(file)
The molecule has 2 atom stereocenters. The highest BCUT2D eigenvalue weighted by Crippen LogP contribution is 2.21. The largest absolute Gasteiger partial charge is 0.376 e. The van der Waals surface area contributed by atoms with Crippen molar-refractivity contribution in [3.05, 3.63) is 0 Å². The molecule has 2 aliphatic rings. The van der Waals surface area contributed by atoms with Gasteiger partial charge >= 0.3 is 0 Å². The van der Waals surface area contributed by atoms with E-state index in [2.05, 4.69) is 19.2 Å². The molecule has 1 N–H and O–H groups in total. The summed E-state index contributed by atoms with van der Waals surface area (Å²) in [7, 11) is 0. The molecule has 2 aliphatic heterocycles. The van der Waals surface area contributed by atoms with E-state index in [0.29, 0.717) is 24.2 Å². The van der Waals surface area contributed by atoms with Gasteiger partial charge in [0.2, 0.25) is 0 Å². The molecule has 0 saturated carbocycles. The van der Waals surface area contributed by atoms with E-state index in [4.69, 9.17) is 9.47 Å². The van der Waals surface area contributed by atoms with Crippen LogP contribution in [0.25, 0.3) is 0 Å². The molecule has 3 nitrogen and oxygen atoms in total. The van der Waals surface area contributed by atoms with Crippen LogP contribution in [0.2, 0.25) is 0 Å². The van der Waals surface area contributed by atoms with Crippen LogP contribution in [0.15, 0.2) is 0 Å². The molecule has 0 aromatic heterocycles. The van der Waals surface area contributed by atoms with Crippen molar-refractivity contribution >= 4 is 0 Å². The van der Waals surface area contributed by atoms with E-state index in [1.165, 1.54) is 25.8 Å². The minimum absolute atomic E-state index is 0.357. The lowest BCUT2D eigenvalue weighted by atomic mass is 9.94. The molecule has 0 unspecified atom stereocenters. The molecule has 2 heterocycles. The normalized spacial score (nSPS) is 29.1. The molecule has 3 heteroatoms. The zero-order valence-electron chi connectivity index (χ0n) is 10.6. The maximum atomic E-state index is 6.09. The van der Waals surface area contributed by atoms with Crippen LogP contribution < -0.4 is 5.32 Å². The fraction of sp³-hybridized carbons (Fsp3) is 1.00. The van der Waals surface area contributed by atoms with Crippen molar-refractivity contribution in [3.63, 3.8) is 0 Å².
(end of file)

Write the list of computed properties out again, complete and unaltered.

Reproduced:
The molecule has 2 atom stereocenters. The highest BCUT2D eigenvalue weighted by Crippen LogP contribution is 2.21. The largest absolute Gasteiger partial charge is 0.376 e. The van der Waals surface area contributed by atoms with Crippen molar-refractivity contribution in [3.05, 3.63) is 0 Å². The molecule has 2 aliphatic rings. The van der Waals surface area contributed by atoms with Gasteiger partial charge >= 0.3 is 0 Å². The van der Waals surface area contributed by atoms with E-state index in [2.05, 4.69) is 19.2 Å². The molecule has 1 N–H and O–H groups in total. The summed E-state index contributed by atoms with van der Waals surface area (Å²) in [7, 11) is 0. The molecule has 2 aliphatic heterocycles. The van der Waals surface area contributed by atoms with E-state index in [0.29, 0.717) is 24.2 Å². The van der Waals surface area contributed by atoms with Gasteiger partial charge in [0.2, 0.25) is 0 Å². The molecule has 0 saturated carbocycles. The van der Waals surface area contributed by atoms with E-state index in [4.69, 9.17) is 9.47 Å². The van der Waals surface area contributed by atoms with Crippen LogP contribution in [0.25, 0.3) is 0 Å². The molecule has 3 nitrogen and oxygen atoms in total. The van der Waals surface area contributed by atoms with Crippen LogP contribution in [0.2, 0.25) is 0 Å². The van der Waals surface area contributed by atoms with Crippen LogP contribution in [0.15, 0.2) is 0 Å². The molecule has 0 aromatic heterocycles. The van der Waals surface area contributed by atoms with Crippen molar-refractivity contribution >= 4 is 0 Å². The van der Waals surface area contributed by atoms with E-state index in [1.165, 1.54) is 25.8 Å². The minimum absolute atomic E-state index is 0.357. The lowest BCUT2D eigenvalue weighted by atomic mass is 9.94. The molecule has 0 unspecified atom stereocenters. The molecule has 2 heterocycles. The normalized spacial score (nSPS) is 29.1. The molecule has 3 heteroatoms. The zero-order valence-electron chi connectivity index (χ0n) is 10.6. The maximum atomic E-state index is 6.09. The van der Waals surface area contributed by atoms with Crippen LogP contribution < -0.4 is 5.32 Å². The fraction of sp³-hybridized carbons (Fsp3) is 1.00. The van der Waals surface area contributed by atoms with Crippen molar-refractivity contribution in [3.63, 3.8) is 0 Å².